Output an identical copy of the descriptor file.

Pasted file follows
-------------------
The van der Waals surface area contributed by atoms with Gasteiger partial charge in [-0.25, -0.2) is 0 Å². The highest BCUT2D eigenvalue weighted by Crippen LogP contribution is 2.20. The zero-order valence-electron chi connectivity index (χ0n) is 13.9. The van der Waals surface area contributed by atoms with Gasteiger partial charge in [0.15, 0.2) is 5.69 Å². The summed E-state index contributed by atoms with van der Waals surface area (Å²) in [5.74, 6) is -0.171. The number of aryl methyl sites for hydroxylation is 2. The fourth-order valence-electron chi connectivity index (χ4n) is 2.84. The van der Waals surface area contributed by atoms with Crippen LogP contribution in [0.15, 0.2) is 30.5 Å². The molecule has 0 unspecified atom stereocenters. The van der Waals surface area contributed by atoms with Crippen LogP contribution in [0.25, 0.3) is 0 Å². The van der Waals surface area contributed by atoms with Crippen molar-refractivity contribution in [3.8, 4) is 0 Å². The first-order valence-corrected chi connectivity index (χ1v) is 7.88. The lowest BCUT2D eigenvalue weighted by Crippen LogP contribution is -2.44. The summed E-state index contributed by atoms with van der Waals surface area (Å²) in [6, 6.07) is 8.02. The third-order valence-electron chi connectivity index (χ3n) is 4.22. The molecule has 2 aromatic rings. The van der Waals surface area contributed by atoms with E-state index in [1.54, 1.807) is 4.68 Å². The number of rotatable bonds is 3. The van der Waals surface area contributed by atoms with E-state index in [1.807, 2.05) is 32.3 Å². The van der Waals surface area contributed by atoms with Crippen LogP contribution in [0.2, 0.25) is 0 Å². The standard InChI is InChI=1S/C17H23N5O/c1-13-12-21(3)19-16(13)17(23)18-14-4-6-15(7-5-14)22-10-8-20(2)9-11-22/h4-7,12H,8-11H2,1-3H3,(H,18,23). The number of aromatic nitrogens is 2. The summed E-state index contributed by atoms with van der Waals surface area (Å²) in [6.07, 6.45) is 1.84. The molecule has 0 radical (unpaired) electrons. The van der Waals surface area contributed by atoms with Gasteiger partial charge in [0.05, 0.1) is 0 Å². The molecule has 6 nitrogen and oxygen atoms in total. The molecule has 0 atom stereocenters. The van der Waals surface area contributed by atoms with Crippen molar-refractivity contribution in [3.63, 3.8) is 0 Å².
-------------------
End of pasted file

The van der Waals surface area contributed by atoms with Gasteiger partial charge in [-0.25, -0.2) is 0 Å². The highest BCUT2D eigenvalue weighted by Crippen LogP contribution is 2.20. The zero-order valence-electron chi connectivity index (χ0n) is 13.9. The van der Waals surface area contributed by atoms with Gasteiger partial charge in [0.15, 0.2) is 5.69 Å². The summed E-state index contributed by atoms with van der Waals surface area (Å²) in [5.74, 6) is -0.171. The number of aryl methyl sites for hydroxylation is 2. The fourth-order valence-electron chi connectivity index (χ4n) is 2.84. The van der Waals surface area contributed by atoms with Crippen LogP contribution in [0.15, 0.2) is 30.5 Å². The molecule has 0 unspecified atom stereocenters. The van der Waals surface area contributed by atoms with Crippen LogP contribution in [0.25, 0.3) is 0 Å². The van der Waals surface area contributed by atoms with Crippen molar-refractivity contribution in [3.8, 4) is 0 Å². The first-order valence-corrected chi connectivity index (χ1v) is 7.88. The lowest BCUT2D eigenvalue weighted by Crippen LogP contribution is -2.44. The summed E-state index contributed by atoms with van der Waals surface area (Å²) in [6, 6.07) is 8.02. The third-order valence-electron chi connectivity index (χ3n) is 4.22. The molecule has 2 aromatic rings. The van der Waals surface area contributed by atoms with E-state index in [1.54, 1.807) is 4.68 Å². The number of rotatable bonds is 3. The van der Waals surface area contributed by atoms with E-state index in [1.807, 2.05) is 32.3 Å². The van der Waals surface area contributed by atoms with Crippen LogP contribution in [0.2, 0.25) is 0 Å². The standard InChI is InChI=1S/C17H23N5O/c1-13-12-21(3)19-16(13)17(23)18-14-4-6-15(7-5-14)22-10-8-20(2)9-11-22/h4-7,12H,8-11H2,1-3H3,(H,18,23). The number of aromatic nitrogens is 2. The summed E-state index contributed by atoms with van der Waals surface area (Å²) in [6.07, 6.45) is 1.84. The molecule has 0 radical (unpaired) electrons. The van der Waals surface area contributed by atoms with Gasteiger partial charge in [0.05, 0.1) is 0 Å². The molecule has 6 nitrogen and oxygen atoms in total. The molecule has 0 atom stereocenters. The van der Waals surface area contributed by atoms with Crippen molar-refractivity contribution in [3.63, 3.8) is 0 Å².